The small town of Watertown, Wisconsin is the last place you'd expect to find a multimillion-dollar Ponzi scheme in full swing, but the feds say that's exactly what's been happening.

Investigators say Aaron Holzhueter and his dearly departed father ran a sophisticated fraud scheme, scamming innocent investors out of more than $10 million.

Those distraught investors tell Crime Watch Daily Milwaukee affiliate WITI they handed over just under $200,000 to Loren Holzhueter's now-defunct insurance service center know as the Insurance Service Center (ISC). But they claim they've never seen a dime.

Loren Holzhueter was a respected businessman who owned a chain of insurance and tax preparation businesses throughout the state. But when his clients failed to see a return on their investments, the federal government got involved.

People like Wendy Lippert, who says her father, on his deathbed, urged her to go to Loren if anything happened with their money. Wendy says she and her blue-collar worker husband gave over $50,000. But Wendy says something seemed fishy when Holzhueter never showed her any actual investment reports. She had no idea anything was wrong until the IRS came knocking at her door.

According to federal court documents, Holzhueter reportedly never put their dough into stocks, bonds or mutual funds. Instead, the feds say, he used the money of more than 120 other investors to fund his own insurance agency and pay his family more than a half-million dollars in salaries.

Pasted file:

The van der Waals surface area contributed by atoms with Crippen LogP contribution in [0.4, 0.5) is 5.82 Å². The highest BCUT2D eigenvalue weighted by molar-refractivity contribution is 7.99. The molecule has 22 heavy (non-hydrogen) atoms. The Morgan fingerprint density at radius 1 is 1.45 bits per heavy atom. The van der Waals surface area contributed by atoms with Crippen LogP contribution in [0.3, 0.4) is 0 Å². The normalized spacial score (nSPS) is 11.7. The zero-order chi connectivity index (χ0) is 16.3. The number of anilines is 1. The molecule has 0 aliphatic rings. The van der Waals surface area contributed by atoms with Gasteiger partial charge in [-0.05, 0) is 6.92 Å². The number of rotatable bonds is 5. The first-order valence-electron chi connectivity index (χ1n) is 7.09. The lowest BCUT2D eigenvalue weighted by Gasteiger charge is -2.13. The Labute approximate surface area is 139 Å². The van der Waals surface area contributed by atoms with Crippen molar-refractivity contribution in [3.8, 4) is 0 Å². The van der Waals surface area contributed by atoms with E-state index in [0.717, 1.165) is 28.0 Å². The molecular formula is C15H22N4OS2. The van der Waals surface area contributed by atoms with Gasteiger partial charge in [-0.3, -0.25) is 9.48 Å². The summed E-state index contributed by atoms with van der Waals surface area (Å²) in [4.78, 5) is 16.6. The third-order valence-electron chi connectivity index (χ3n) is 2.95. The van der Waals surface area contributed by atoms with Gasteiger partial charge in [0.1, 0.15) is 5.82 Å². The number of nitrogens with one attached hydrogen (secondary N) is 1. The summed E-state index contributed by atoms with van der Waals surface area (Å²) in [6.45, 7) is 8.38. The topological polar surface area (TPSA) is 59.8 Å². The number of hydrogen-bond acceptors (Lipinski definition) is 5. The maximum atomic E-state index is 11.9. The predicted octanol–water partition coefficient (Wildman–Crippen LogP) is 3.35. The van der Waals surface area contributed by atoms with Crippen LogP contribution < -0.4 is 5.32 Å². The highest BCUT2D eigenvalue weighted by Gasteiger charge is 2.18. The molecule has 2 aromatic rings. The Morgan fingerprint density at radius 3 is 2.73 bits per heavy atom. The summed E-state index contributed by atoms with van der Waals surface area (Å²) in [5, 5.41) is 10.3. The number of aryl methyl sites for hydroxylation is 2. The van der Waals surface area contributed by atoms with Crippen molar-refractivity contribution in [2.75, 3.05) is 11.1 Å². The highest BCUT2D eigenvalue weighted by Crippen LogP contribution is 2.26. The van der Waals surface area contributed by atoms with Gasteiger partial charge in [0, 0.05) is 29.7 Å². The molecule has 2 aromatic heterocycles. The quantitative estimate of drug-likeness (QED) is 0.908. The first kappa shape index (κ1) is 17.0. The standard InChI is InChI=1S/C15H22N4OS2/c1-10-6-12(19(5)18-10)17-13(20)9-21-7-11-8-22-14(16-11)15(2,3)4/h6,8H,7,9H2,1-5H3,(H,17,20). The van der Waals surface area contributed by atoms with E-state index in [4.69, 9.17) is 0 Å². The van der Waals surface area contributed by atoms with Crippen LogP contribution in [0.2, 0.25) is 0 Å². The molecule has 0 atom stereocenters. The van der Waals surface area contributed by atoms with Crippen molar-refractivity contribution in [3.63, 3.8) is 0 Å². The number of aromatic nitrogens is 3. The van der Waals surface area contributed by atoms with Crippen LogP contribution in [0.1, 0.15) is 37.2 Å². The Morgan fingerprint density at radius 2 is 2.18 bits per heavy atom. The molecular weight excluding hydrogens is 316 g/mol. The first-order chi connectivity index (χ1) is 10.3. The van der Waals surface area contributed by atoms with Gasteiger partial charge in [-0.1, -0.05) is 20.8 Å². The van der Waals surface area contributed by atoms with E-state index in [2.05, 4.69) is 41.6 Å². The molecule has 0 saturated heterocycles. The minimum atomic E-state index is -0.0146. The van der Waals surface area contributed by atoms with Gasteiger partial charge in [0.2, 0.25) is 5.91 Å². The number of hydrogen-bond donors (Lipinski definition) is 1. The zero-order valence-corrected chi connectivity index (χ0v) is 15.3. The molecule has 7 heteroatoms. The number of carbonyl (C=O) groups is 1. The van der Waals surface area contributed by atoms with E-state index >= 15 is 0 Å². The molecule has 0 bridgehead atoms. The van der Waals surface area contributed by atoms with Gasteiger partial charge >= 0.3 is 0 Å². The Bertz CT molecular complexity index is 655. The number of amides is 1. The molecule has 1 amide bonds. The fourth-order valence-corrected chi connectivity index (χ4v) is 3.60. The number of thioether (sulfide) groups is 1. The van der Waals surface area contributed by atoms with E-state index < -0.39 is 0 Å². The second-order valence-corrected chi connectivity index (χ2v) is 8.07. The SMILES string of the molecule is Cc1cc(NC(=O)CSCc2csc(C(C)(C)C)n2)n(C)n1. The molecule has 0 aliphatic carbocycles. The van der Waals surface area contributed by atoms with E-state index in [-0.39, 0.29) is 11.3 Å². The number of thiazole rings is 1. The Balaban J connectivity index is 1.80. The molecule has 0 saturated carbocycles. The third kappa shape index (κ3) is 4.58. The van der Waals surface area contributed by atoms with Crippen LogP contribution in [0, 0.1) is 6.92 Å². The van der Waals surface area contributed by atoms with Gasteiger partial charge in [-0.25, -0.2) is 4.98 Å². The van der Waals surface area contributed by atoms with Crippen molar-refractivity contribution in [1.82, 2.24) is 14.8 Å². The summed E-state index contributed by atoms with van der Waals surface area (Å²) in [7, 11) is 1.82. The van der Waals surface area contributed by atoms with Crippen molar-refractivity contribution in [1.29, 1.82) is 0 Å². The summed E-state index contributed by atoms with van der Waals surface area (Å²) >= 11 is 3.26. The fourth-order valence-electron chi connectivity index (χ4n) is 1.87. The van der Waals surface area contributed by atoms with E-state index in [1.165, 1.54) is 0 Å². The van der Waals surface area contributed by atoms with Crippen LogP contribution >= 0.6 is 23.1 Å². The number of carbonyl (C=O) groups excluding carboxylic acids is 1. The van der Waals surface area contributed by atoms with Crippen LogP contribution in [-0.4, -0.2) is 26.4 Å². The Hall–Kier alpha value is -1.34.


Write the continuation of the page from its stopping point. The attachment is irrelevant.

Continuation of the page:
Employees like Michelle Brandt, who was sitting at her desk, stunned, when the feds raided the company headquarters.

"About 30 guys came in and told everybody to stay where they were," said Brandt.

ISC workers were shocked that their beloved boss appeared to be a con man.

Now Holzhueter's son Aaron is in the hot seat. But he has not been charged with any wrongdoings in connection with his dad's alleged scheme.

In March, Aaron Holzhueter, who investigators say pulls in a six-figure salary, reportedly filed for bankruptcy, declaring nearly $2 million in assets. About $1 million of that money is in farming. But when questioned by the government at a recent hearing, his answers were vague.

Since his dad's death, Aaron and his wife allegedly came into more than $9 million from his father's life-insurance policy. A federal judge froze the proceeds and there is ongoing litigation to figure out who will get the money.

And while another investor named Tony Milbrath's dreams of retiring are crashing down, he says he believed in the elder Holzhueter till the end, and even shook Aaron's hand at his dad's funeral.

"And I said 'How are things going to go now?'" said Milbrath. "He said 'Don't worry about it. Dad taught me well.' Exact words."

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